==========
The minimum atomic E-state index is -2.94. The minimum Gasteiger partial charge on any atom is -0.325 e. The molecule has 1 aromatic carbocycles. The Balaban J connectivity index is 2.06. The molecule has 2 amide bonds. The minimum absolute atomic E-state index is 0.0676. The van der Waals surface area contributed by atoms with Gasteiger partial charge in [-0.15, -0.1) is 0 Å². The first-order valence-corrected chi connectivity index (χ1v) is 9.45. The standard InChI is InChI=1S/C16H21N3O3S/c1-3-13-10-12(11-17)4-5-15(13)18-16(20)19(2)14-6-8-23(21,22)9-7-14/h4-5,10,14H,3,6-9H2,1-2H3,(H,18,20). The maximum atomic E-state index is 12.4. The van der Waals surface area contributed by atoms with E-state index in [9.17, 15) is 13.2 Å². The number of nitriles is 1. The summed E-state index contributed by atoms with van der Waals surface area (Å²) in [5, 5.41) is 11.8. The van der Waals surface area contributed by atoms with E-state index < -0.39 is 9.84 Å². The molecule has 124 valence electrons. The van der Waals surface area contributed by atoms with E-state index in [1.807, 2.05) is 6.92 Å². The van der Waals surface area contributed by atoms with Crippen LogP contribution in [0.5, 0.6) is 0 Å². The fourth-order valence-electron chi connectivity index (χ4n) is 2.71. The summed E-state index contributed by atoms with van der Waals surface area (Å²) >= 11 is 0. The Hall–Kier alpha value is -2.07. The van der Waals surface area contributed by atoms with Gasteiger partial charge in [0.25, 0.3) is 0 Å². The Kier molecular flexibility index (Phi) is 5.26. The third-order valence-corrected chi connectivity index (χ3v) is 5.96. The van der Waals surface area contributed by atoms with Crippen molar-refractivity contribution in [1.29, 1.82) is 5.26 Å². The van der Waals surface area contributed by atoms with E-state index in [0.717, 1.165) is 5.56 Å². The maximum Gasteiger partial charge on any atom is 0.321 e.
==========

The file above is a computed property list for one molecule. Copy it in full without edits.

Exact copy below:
The minimum atomic E-state index is -2.94. The minimum Gasteiger partial charge on any atom is -0.325 e. The molecule has 1 aromatic carbocycles. The Balaban J connectivity index is 2.06. The molecule has 2 amide bonds. The minimum absolute atomic E-state index is 0.0676. The van der Waals surface area contributed by atoms with Gasteiger partial charge in [-0.15, -0.1) is 0 Å². The first-order valence-corrected chi connectivity index (χ1v) is 9.45. The standard InChI is InChI=1S/C16H21N3O3S/c1-3-13-10-12(11-17)4-5-15(13)18-16(20)19(2)14-6-8-23(21,22)9-7-14/h4-5,10,14H,3,6-9H2,1-2H3,(H,18,20). The maximum atomic E-state index is 12.4. The van der Waals surface area contributed by atoms with E-state index in [9.17, 15) is 13.2 Å². The number of nitriles is 1. The summed E-state index contributed by atoms with van der Waals surface area (Å²) in [5, 5.41) is 11.8. The van der Waals surface area contributed by atoms with E-state index < -0.39 is 9.84 Å². The molecule has 124 valence electrons. The van der Waals surface area contributed by atoms with E-state index in [1.807, 2.05) is 6.92 Å². The van der Waals surface area contributed by atoms with Crippen LogP contribution in [0.5, 0.6) is 0 Å². The fourth-order valence-electron chi connectivity index (χ4n) is 2.71. The summed E-state index contributed by atoms with van der Waals surface area (Å²) >= 11 is 0. The Hall–Kier alpha value is -2.07. The van der Waals surface area contributed by atoms with Gasteiger partial charge in [0.25, 0.3) is 0 Å². The Kier molecular flexibility index (Phi) is 5.26. The third-order valence-corrected chi connectivity index (χ3v) is 5.96. The van der Waals surface area contributed by atoms with Crippen molar-refractivity contribution in [1.29, 1.82) is 5.26 Å². The van der Waals surface area contributed by atoms with E-state index in [0.717, 1.165) is 5.56 Å². The maximum Gasteiger partial charge on any atom is 0.321 e.